Today’s lesson from history: BTD
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Even the most cursory glance at historical Bear v Bull Market data can grant not just insight, but offer some measure of calm and relief. Despite how grim things might seem as we depart the Barcelona bullrings to go visit Goldilocks, it’s by no means the end of the world as we know it.
Markets are cyclical. Corrections, when a market falls 10% from its recent highs, and bear markets, when equity markets are down 20% or more from their recent highs, are a normal part of the investing cycle.
While it may feel like the grizzlies are out right now, there’s more than likely a recovery on the horizon. For the record, technically the ASX is in correction but Goldilocks hasn’t quite entered the bears’ house yet – some sectors are faring better than others.
One of the biggest clichés in markets is stocks take the escalator up, and an elevator down. But the cliché is pretty on the money when you look back at markets throughout history.
Your portfolio can keep gaining slowly over time until there’s a moment when it feels like you gave up all of your gains plus maybe some more as the market takes a swift ride from top to bottom.
Research has shown the average bull market lasts more than nine years, whereas the average bear market lasts just one year.
Vanguard Asia-Pacific Chief Investment Officer Duncan Burns said their analysis of the equity market over the last 50 odd years shows that that there have been five bear markets in that time; in other words, an average of one bear market every decade. Average recovery time over the last five decades is 4.5 years.
“Take for example, the three worst equity selloffs in the last 50 years – the inflation crisis of the 1970s, the recession in the late 1980s and the global financial crisis in the late 2000s,” Burns said.
“The data tells us that it took nearly nine years for investors to break even from the 1970 inflation crisis but only 4-6 years to recover from the next two bear markets.”
Note: 10-year and 20-year returns are annualised returns. Data provided by Vanguard
There are key differences between today and 1970s where there is now a stronger presence of the inflation targeting regime. In other words, the intervention of central banks globally in targeting inflation means that the chances of inflation coming down eventually are higher, rather than inflation persisting.
Morgans chief economist Michael Knox told Stockhead the 1970s was a period of stagflation (inflation combined with slow economic growth and unemployment) predominantly caused by money flowing out of the US into other currencies.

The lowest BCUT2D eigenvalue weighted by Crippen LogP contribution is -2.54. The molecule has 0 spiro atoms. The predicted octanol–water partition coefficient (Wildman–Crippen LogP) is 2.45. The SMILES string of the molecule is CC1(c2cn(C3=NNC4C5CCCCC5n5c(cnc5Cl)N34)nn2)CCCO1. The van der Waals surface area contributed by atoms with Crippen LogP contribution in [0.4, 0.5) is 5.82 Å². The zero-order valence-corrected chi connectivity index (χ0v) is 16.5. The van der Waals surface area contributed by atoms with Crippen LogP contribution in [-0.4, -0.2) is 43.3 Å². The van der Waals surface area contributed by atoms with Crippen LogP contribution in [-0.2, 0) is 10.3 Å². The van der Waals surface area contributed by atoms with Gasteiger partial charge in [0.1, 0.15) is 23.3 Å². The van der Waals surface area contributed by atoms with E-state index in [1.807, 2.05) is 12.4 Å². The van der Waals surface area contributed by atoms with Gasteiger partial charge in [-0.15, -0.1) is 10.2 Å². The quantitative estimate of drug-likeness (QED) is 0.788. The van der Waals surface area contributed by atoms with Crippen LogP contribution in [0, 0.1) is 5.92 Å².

“In the 1970s Robert Heller was the chief of research at the International Monetary Fund and he wrote a paper which showed the reason for inflation of the 1970s was very rapid flow out of US dollars into other currencies, particularly in 1974,” Knox said.
“What he showed was the rate of growth of international reserves as the US dollar is flowing out into other countries generated an increase in total international reserves in 1974 of 88%.
“That then went into the money supplies of all the countries and in turn generated worldwide inflation of the 1970s.”
Knox said the most recent data we have for international reserves based on the same measure Heller invented back in the 1970s is only 2% for the past year.
“What we are actually seeing is a flood of money into the US dollar which is the strongest in 20 years,” he said.
Knox said data on 90-day bill and 10-year bonds in the US are positive enough that a recession is unlikely. As recession fears subside confidence should further return to markets.
Stockspot investment manager Marc Jocum said since 1900, the Australian share market (as measured by the ASX All Ordinaries Accumulation Index) has risen in 80% of years. This means 20% of the time, the Australian market has fallen.
“When the share market has fallen in a calendar year, the return in the next calendar year has averaged 28% which is much better than the typical one year returns,” he said.
“In other words strong bounces back are common.”
Since 1979, the ASX has experienced 11 years of negative returns, averaging -11.8%. In 10 of those 11 occurrences the next 12 months were positive for equity markets, with the exception being 1981 which had two consecutive years of negative returns.
“However, the next year in 1983 the share market was up an incredible 67%,” Jocum said.
When the share market has fallen during one calendar year, Jocum said the next five years on average have delivered a total return of 128% which equates to 18% per annum.
“That’s over double the five year return after positive years,” he said.
“What makes this year a bit unique is that bonds, which are seen as defensive assets and normally rise when share markets fall, have also seen losses due to rising inflation and higher interest rates.”
Stockspot founder and CEO Chris Brycki told Stockhead every bear market is different with some short and sharp, like 2020, and others lasting for many years, like the mid 1970s.
He said acting on emotion, selling or sitting on the sidelines after a market fall is therefore likely to harm your long-term performance. Knowing when to be in or out by timing the market is extremely difficult.
“Our advice to clients is to avoid the temptation to try to pick the bottom. Instead, focus on holding an appropriate asset allocation that can withstand different environments, and simply sit tight and do nothing,” Brycki said.
“Over the long term, the investment markets have always rewarded disciplined investors with diversified portfolios who keep on investing when others are selling.”